The proposed Mountain Valley Pipeline (MVP), which has an an­ticipated construction start date of mid-2017, will—if allowed to pro­ceed—carry fracked natural gas from the Marcellus and Utica shale regions along a route beginning in northwestern West Virginia and ending in southern Virginia, with a detour into Pennsylvania. Objec­tions to the project include the con­duit’s proximity (one-tenth of a mile in some places) to two major water supplies and countless resi­dential wells. The MVP would cross 377 bodies of water, the Ap­palachian Trail and the Blue Ridge Parkway, and could adversely af­fect thousands of acres of forest habitat.

The Diamond Pipeline, which was approved in August of 2016, is intended to transport “sweet” crude oil from Cushing, Oklahoma, across Arkansas, to the Valero Memphis (Tennessee) Refinery. Along the way, the Diamond will cross the Arkansas River, the Illi­nois Bayou, the White River, St. Francis River, and the Mississippi River.

One of the most disturbing as­pects of the Diamond Pipeline is its point of origin. Cushing, Okla­homa, is the self-proclaimed “Pipe­line Crossroads of the World,” a ti­tle proudly announced on signs placed at the entrances and exits to the town, which was once a part of the Sac and Fox reservations. The “tank farm,” which occupies sev­eral square miles, is one of the largest oil storage facilities in the world, and thirteen major pipelines run into and out of the busy hub.

As if pipeline leaks and spills weren’t enough cause for concern, the area surrounding Cushing has recently become in­credibly earth­quake prone, thanks to the large number of waste-water injection wells. The US Geologi­cal Survey reports 825 earthquakes of a 1.5 magnitude or greater in the Cush­ing area between January 14, 2016 and the same date in 2017, with an alarming 5.8 record-setter in nearby Pawnee in September 2016. If Ar­kansas water protectors do not suc­ceed in halting construction, the Dia­mond Pipeline will add one more spoke to Cushing’s mammoth oil storage hub, and will become a major conduit spreading pollution and potential devastation across Ar­kansas, a state that has for years been promoted as “the Natural State.”

Each of the planned, proposed, and under-construction pipelines listed above is deserving of strong opposition, as are the many other pipelines still in the planning and approval stages. Why? Because they are dangerous, as evidenced by the number of leaks, spills, and explosions.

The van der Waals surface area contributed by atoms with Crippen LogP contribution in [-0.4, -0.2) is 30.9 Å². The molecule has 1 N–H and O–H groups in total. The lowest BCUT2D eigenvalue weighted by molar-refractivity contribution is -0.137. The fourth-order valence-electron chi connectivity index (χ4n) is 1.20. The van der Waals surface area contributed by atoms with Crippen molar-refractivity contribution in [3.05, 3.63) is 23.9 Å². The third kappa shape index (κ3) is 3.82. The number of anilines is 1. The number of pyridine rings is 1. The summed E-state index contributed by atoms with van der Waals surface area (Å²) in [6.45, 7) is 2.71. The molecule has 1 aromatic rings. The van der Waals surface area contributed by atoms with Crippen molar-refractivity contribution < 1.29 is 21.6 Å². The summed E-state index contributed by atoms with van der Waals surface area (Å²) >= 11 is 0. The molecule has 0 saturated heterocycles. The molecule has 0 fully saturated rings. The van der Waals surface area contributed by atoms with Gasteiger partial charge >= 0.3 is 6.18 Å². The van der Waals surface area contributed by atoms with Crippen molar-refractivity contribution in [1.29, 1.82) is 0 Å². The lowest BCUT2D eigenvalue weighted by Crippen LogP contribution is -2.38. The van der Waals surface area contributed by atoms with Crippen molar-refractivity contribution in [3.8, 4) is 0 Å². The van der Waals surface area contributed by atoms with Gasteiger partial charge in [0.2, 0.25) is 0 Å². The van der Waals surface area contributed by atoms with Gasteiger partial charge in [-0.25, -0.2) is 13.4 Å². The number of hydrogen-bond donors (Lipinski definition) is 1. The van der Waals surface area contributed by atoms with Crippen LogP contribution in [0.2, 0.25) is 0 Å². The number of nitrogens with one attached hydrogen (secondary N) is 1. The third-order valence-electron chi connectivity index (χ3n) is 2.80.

In the six-year period between 2010 and 2016, 4,215 pipeline inci­dents occurred. The Pipeline and Hazardous Materials Safety Administration reports that pipeline accidents between 2010 and 2015 were responsible for a to­tal of 7 million gallons of crude oil being leaked into surrounding soil and waterways, and the as-yet-un­tallied quantities lost in 2016 and early 2017 incidents will add significantly to that total. Many of the existing pipelines are old and poorly main­tained, and for some reason, the newer pipelines are even more ac­cident prone.

Human error causes some of the pipeline accidents, while natural occurrences are re­sponsible for oth­ers. In 2013, for example, lightning struck a pipeline in North Dakota, causing 840,000 gallons of crude oil to spill onto a nearby wheat field. One wonders what will hap­pen when the ongoing swarm of fracking-related Okla­homa earth­quakes damages the Cushing oil storage tanks or the pipelines con­nected to the facility.

Oil pollutes the water and land, sickens, and kills. Natural gas con­tributes to climate change, pol­lutes the air, and explodes. Oil and gas pipelines create temporary jobs for a relative few and permanent jobs for a small handful.

In the long run, the only people who benefit fi­nancially from the “Black Snake” are the already wealthy oil corpora­tions. The oil industry gives new meaning to the term “filthy rich,” while individuals living near petro­chemical plants contend with chronic respiratory illnesses and high rates of cancer. With so many clean, green energy sources ready to be put into place, there is no reason to allow the Lakota leg­end of the planet-de­stroying Black Snake to become a permanent and fatal reality...

Read more: Green Social Thought